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Institutionalizing Financial Cooperation in East Asia

Institutionalizing Financial Cooperation in East Asia AbstractSince the 1997 Asian financial crisis, East Asia’s ASEAN+3 states have built the second-largest regional emergency liquidity fund in the world, the Chiang Mai Initiative Multilateralization (CMIM). With a total commitment of $ 240 billion to aid member states facing a currency crisis, CMIM can provide more funds to members than the International Monetary Fund (IMF). Nonetheless, CMIM continues to be functionally subordinate to IMF decisions. This may now be changing following the 2011 creation of the ASEAN+3 Macroeconomic Research Office (AMRO) as a regional mechanism to manage surveillance and design of CMIM lending programs. The ability to delegate surveillance and program design to an independent body is a crucial prerequisite to ending CMIM’s subordination to the IMF, and AMRO seeks to ensure such autonomy through its institutional design. This article analyzes AMRO’s progress toward autonomy, using indicators of effective delegation drawn from organizational theory and newly available information and data on AMRO. http://www.deepdyve.com/assets/images/DeepDyve-Logo-lg.png Global Governance: A Review of Multilateralism and International Organizations Brill

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Publisher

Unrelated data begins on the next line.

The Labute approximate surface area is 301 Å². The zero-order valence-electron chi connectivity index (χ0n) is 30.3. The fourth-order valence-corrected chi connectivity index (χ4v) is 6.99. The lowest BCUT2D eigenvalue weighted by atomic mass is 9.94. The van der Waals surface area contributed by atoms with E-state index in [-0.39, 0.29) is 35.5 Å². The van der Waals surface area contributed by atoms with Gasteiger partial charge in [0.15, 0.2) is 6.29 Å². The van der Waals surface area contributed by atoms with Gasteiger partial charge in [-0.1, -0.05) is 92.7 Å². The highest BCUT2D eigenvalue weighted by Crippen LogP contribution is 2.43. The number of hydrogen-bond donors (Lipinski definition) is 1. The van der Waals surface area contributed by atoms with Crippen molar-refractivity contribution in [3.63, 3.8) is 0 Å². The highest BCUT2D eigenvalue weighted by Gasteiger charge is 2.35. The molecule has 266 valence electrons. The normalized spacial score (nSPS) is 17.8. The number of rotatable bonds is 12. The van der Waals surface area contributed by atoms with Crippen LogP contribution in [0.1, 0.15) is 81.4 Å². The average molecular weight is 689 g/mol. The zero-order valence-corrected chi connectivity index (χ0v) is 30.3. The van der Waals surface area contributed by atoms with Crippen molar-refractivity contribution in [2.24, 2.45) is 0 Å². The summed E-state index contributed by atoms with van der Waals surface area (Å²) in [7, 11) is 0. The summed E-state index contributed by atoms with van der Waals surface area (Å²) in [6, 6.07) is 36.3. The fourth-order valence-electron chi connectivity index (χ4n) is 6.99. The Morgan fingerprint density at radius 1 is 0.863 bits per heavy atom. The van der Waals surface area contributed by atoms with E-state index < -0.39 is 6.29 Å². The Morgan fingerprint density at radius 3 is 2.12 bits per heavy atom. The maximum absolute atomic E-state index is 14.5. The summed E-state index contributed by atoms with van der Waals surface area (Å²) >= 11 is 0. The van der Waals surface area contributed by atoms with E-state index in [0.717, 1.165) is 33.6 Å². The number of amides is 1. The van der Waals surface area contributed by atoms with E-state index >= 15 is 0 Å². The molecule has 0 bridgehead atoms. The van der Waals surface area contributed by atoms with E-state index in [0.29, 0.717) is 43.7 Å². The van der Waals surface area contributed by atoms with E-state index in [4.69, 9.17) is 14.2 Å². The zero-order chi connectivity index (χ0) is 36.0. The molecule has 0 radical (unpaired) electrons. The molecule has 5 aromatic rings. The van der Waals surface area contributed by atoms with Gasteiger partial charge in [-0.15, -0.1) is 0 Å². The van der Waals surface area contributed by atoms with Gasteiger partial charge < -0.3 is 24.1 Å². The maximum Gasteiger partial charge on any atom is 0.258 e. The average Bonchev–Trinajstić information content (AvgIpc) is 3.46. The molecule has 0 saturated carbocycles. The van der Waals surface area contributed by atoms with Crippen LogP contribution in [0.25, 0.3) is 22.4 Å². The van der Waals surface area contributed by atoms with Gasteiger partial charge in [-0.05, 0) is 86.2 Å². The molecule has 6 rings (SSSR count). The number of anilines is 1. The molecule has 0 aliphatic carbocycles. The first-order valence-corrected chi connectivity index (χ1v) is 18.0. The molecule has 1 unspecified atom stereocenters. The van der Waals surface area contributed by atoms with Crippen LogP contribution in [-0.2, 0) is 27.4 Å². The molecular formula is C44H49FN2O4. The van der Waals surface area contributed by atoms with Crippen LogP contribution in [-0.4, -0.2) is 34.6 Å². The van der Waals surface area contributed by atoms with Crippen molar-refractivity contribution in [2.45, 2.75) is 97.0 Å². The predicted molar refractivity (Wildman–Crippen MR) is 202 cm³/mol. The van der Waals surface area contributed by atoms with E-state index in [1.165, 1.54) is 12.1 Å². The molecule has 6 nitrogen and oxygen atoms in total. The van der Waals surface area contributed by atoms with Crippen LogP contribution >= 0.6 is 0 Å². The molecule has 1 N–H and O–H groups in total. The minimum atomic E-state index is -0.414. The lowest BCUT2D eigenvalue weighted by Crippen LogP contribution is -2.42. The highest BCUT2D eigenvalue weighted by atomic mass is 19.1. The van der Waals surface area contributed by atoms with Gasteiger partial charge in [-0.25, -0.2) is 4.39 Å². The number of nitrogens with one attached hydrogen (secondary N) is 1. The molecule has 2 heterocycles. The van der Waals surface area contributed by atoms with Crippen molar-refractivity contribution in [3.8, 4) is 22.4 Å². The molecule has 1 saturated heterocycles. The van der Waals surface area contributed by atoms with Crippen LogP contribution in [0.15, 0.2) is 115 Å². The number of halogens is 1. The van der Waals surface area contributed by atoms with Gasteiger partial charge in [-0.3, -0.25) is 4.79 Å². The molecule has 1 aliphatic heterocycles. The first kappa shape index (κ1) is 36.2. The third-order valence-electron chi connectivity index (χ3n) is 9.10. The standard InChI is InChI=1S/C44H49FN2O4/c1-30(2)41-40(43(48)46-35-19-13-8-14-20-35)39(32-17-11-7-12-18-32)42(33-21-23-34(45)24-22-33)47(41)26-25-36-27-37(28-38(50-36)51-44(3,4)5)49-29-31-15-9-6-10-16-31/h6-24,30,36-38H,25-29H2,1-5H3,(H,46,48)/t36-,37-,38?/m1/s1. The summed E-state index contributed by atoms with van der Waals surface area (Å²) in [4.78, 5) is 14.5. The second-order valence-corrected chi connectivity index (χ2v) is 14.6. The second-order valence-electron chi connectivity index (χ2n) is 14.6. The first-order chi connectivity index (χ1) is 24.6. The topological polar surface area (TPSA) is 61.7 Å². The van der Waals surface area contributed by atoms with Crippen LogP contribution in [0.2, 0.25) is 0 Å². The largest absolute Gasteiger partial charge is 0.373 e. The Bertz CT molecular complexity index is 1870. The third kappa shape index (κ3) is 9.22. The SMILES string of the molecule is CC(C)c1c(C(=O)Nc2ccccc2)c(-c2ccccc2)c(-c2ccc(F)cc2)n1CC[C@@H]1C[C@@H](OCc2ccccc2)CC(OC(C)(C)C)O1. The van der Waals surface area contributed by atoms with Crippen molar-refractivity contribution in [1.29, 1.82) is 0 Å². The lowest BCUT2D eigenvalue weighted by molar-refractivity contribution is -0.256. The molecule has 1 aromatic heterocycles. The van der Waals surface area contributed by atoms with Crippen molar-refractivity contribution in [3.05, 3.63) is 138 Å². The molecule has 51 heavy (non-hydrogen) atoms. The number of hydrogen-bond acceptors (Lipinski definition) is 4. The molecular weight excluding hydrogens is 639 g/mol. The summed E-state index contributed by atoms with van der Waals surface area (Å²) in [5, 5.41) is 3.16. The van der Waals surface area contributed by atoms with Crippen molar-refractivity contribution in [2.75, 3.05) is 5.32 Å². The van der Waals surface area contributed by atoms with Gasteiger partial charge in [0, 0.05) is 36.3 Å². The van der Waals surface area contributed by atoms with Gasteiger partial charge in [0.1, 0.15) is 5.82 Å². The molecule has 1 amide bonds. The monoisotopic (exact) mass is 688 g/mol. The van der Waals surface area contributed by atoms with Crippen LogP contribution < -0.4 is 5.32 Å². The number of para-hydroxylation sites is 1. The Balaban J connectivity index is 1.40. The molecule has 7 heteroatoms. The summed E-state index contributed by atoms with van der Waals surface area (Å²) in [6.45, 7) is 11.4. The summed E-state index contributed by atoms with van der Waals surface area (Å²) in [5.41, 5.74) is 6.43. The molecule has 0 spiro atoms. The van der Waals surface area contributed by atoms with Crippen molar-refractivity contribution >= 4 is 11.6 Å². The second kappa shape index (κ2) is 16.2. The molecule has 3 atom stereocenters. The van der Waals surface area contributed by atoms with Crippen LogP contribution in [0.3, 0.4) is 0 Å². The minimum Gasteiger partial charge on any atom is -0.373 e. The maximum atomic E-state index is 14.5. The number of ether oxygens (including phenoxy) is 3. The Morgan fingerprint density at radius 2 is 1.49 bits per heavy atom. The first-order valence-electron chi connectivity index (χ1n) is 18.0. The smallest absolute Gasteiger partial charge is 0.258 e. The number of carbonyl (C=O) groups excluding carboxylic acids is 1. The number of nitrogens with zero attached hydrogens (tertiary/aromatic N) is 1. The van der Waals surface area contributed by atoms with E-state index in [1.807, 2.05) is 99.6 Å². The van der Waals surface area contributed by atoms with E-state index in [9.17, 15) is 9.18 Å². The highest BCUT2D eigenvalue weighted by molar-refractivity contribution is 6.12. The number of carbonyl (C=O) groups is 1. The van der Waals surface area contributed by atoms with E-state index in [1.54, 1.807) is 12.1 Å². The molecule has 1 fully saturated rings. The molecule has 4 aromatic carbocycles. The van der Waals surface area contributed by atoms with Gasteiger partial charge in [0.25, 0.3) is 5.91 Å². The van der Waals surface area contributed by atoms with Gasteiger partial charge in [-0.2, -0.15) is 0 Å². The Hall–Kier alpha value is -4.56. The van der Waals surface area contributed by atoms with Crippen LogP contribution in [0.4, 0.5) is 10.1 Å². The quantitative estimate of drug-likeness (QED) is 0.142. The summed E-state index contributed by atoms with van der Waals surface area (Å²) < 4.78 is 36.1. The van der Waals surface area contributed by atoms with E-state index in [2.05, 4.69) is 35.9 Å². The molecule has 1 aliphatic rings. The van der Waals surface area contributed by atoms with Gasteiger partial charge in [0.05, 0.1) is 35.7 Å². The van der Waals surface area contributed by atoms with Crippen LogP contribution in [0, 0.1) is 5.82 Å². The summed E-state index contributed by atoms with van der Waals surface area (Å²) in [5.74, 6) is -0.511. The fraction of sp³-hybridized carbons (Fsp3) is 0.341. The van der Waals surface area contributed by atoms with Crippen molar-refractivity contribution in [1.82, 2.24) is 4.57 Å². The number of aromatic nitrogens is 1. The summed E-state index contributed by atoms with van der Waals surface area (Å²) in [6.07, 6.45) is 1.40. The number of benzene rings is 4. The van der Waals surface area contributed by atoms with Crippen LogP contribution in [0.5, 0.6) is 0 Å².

Brill
Copyright
Copyright © Koninklijke Brill NV, Leiden, The Netherlands
ISSN
1075-2846
eISSN
1942-6720
DOI
10.1163/19426720-02603005
Publisher site
See Article on Publisher Site

Abstract

AbstractSince the 1997 Asian financial crisis, East Asia’s ASEAN+3 states have built the second-largest regional emergency liquidity fund in the world, the Chiang Mai Initiative Multilateralization (CMIM). With a total commitment of $ 240 billion to aid member states facing a currency crisis, CMIM can provide more funds to members than the International Monetary Fund (IMF). Nonetheless, CMIM continues to be functionally subordinate to IMF decisions. This may now be changing following the 2011 creation of the ASEAN+3 Macroeconomic Research Office (AMRO) as a regional mechanism to manage surveillance and design of CMIM lending programs. The ability to delegate surveillance and program design to an independent body is a crucial prerequisite to ending CMIM’s subordination to the IMF, and AMRO seeks to ensure such autonomy through its institutional design. This article analyzes AMRO’s progress toward autonomy, using indicators of effective delegation drawn from organizational theory and newly available information and data on AMRO.

Journal

Global Governance: A Review of Multilateralism and International OrganizationsBrill

Published: Sep 17, 2020

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